|Publication number||US4381963 A|
|Application number||US 06/173,533|
|Publication date||3 May 1983|
|Filing date||30 Jul 1980|
|Priority date||30 Jul 1980|
|Publication number||06173533, 173533, US 4381963 A, US 4381963A, US-A-4381963, US4381963 A, US4381963A|
|Inventors||Irving S. Goldstein, Franklin D. Kalk, Harry W. Deckman|
|Original Assignee||The University Of Rochester|
|Export Citation||BiBTeX, EndNote, RefMan|
|Patent Citations (6), Referenced by (92), Classifications (17)|
|External Links: USPTO, USPTO Assignment, Espacenet|
The present invention relates to molding processes and particularly to a process of micro fabrication molding which enables the production of conjugate sections adapted to be assembled into closed shells.
The invention is especially suitable for use in the manufacture of inertial confinement fusion targets. Such targets contain material which undergoes fusion reactions when a high energy beam such as a laser beam is incident thereon. The micro-fabrication molding process provided by the invention is also applicable wherever the precision molding of small, three dimensional objects is desired.
The need for inertial confinement fusion targets which are identical in size and shape and may be structured shells of layers of different materials, for example, glass, plastics and metals, has resulted in different proposals for the micro-fabrication of hemispherical shells. The straight forward extension of micro-machining, molding or intergrated circuit production techniques (see the Lawrence Livermore Laboratory Annual Report for 1977, UCRL-50021-77; B. Cranfill, E. H. Farnum, A. T. Lowe and J. R. Miller, Proc. Topical Meeting on Inertial Confinement Fusion, Feb. 7-9, 1978, San Diego, Calif.; and W. J. Hillegas, Proc. Topical Meeting on Inertial Confinement Fusion, Feb. 26-28, 1980, San Diego, Calif.) has not proved feasible to meet the needs, such as size uniformity, surface finish and replication reliability with reasonable cost.
The problems of providing shells from which fusion targets may be constructed and an approach using integrated circuits technology is discussed in Wise, et at., J. Vac. Sci. Technol., 16 (3), 936 (1979) and United Kingdom Patent Application No. GB 2025683A, published Jan. 23, 1980, which states that it corresponds to U.S. application Ser. No. 925,437, filed July 17, 1978. Molding techniques of the type which have been suggested in the past are simply inadequate for the production of the shells which are identical conjugates and have the accuracy, surface finish and consistency of replication desired. Accordingly such molding techniques as have been suggested for making essentially two-dimensional objects such as diffraction gratings (see White, et al. U.S. Pat. No. 2,464,738) or freezing silicates from a slurry (see Roelofs, U.S. Pat. No. 3,816,572) are inadequate. Techniques for encapsulating laser fusion targets, particularly microballoons, are also inadequate for the production of the targets themselves. Also the microballoons are not each identical to another which further increases the lack of identity among the fabricated targets (see Hendricks, U.S. Pat. No. 4,034,032). For further information respecting the production of glass microballoons and other fusion targets, reference may also be had to Hendricks, U.S. Pat. No. 4,133,854.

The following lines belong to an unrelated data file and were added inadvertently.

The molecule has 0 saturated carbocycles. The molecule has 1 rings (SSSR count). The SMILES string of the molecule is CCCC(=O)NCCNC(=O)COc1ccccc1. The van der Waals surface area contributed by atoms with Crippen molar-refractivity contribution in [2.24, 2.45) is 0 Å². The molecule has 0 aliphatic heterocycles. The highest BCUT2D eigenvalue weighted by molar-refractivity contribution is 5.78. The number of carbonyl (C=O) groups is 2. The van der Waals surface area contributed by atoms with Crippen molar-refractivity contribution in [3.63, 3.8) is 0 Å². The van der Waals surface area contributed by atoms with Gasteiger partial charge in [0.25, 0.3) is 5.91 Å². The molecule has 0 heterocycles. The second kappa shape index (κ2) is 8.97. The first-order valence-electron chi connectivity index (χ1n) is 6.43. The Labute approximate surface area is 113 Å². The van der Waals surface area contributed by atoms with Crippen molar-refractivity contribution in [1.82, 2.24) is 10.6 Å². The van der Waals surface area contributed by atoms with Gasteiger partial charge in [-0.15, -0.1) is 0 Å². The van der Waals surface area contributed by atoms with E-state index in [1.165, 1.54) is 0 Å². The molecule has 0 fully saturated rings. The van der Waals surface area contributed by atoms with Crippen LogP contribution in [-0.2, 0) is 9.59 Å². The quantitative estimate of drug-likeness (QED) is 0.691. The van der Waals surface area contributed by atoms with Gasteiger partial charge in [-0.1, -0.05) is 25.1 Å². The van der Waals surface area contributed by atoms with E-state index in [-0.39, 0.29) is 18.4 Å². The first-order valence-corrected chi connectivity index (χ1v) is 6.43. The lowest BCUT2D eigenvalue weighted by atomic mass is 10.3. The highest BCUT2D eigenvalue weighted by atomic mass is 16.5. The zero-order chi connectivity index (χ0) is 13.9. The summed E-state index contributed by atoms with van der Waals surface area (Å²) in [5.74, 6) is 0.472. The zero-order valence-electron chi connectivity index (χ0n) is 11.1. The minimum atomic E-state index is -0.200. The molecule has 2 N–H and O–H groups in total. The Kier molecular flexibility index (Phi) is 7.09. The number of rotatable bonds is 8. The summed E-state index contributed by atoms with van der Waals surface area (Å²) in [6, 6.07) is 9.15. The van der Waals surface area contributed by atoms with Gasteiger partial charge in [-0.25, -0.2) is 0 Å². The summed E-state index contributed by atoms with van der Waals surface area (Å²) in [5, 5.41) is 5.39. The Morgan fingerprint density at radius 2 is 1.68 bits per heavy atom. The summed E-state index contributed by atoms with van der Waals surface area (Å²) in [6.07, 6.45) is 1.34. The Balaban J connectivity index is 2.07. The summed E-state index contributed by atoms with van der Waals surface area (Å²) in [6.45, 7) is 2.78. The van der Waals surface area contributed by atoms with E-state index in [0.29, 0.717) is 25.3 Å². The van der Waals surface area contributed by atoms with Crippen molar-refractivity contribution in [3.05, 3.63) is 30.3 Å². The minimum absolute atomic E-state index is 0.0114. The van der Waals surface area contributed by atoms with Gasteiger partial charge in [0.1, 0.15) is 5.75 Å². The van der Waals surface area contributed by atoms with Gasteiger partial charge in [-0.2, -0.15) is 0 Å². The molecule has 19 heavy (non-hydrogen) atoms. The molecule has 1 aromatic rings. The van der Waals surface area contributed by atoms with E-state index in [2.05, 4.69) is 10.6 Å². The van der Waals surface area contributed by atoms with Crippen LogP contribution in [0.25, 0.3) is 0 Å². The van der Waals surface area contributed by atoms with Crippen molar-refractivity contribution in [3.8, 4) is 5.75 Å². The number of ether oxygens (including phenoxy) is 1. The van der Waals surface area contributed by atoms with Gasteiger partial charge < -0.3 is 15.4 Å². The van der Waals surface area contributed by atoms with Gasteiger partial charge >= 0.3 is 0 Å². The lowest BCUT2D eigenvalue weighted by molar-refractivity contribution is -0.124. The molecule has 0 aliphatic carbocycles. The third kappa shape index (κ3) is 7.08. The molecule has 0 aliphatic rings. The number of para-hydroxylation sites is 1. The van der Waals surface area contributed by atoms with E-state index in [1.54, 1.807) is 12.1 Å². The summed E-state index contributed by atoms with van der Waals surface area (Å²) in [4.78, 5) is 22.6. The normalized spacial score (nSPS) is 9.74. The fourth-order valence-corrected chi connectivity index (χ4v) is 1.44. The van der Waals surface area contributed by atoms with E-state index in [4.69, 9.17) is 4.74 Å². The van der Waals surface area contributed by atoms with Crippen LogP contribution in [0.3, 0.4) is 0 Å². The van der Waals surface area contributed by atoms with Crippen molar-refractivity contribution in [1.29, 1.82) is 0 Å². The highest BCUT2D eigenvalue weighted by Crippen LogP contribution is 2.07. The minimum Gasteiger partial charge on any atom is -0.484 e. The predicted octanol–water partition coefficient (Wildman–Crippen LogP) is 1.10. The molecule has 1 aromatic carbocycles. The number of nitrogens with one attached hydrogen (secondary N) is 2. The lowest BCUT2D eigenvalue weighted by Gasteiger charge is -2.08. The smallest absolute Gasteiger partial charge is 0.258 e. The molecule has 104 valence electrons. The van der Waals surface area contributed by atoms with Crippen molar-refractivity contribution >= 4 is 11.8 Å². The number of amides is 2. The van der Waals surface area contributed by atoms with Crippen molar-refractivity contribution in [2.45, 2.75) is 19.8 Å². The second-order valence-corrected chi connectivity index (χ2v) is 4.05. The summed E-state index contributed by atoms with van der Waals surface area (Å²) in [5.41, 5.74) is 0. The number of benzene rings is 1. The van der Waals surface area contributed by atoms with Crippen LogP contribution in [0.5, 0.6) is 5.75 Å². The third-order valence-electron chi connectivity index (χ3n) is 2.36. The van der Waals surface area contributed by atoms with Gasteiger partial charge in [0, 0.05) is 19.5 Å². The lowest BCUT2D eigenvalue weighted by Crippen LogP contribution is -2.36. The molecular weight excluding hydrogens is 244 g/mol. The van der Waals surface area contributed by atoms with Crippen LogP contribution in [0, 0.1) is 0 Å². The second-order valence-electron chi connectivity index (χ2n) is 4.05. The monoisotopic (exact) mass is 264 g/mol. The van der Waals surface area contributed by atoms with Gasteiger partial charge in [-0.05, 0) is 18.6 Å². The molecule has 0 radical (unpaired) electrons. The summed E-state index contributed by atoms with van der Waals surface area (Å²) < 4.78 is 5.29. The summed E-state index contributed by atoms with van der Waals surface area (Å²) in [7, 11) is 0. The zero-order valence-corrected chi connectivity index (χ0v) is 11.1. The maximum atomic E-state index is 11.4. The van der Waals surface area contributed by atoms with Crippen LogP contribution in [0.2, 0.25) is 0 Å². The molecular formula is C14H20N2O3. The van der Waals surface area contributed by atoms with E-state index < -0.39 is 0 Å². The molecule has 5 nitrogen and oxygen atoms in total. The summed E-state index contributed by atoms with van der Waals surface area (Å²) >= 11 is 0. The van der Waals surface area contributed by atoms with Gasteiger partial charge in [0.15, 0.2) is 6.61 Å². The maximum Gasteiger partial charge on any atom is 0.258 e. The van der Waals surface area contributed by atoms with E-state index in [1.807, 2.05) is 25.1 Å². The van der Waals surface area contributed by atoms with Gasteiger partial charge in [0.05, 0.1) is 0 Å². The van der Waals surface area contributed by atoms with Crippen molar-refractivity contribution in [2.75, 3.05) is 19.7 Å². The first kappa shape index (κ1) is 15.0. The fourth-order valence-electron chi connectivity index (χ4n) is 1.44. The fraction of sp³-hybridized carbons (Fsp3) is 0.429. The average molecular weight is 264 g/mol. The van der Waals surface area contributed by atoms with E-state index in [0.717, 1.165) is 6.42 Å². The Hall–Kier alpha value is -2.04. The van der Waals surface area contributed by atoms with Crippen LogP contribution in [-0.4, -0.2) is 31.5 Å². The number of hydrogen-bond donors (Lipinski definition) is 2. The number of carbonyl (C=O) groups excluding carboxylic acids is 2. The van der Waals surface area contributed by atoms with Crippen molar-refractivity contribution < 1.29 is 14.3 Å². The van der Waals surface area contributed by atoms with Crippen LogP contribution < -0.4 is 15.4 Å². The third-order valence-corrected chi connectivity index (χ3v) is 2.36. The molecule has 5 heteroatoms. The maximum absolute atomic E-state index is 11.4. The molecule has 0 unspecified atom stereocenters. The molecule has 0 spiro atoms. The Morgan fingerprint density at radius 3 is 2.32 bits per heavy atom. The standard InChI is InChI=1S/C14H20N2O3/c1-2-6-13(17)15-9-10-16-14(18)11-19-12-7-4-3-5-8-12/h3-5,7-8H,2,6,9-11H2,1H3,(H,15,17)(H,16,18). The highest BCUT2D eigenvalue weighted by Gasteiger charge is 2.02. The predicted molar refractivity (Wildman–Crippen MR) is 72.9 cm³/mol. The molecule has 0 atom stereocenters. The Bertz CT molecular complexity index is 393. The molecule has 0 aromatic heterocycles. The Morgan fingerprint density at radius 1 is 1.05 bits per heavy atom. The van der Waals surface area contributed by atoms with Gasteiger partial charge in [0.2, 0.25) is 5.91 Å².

It is an object of the invention to provide an improved process for micro-fabrication molding which is particularly adapted to the molding of shell sections which may be assembled into closed shells suitable for use in the fabrication of laser fusion targets, ranging from about 20 to 1000 microns (micrometers) in size.
It is a further object of the present invention to provide an improved molding process capable of producing a large number of conjugate shells which may be mated together to form closed shells.
It is a still further object of the present invention to provide an improved molding process which produces shells of very smooth surface finish and can reproduce the surface finish of a glass surface such as that of a glass microballoon.
It is a still further object of the present invention to provide an improved micro-fabrication molding process which replicates with high accuracy.
It is a still further object of the present invention to provide an improved micro-fabrication molding process which provides shells of diameter, wall thickness and structure, as from a plurality of layers, which can be readily selected.
It is a still further object of the present invention to provide an improved micro-fabrication molding process which is suitable for mass production of identical shells and may be also used for the mass production of fusion targets.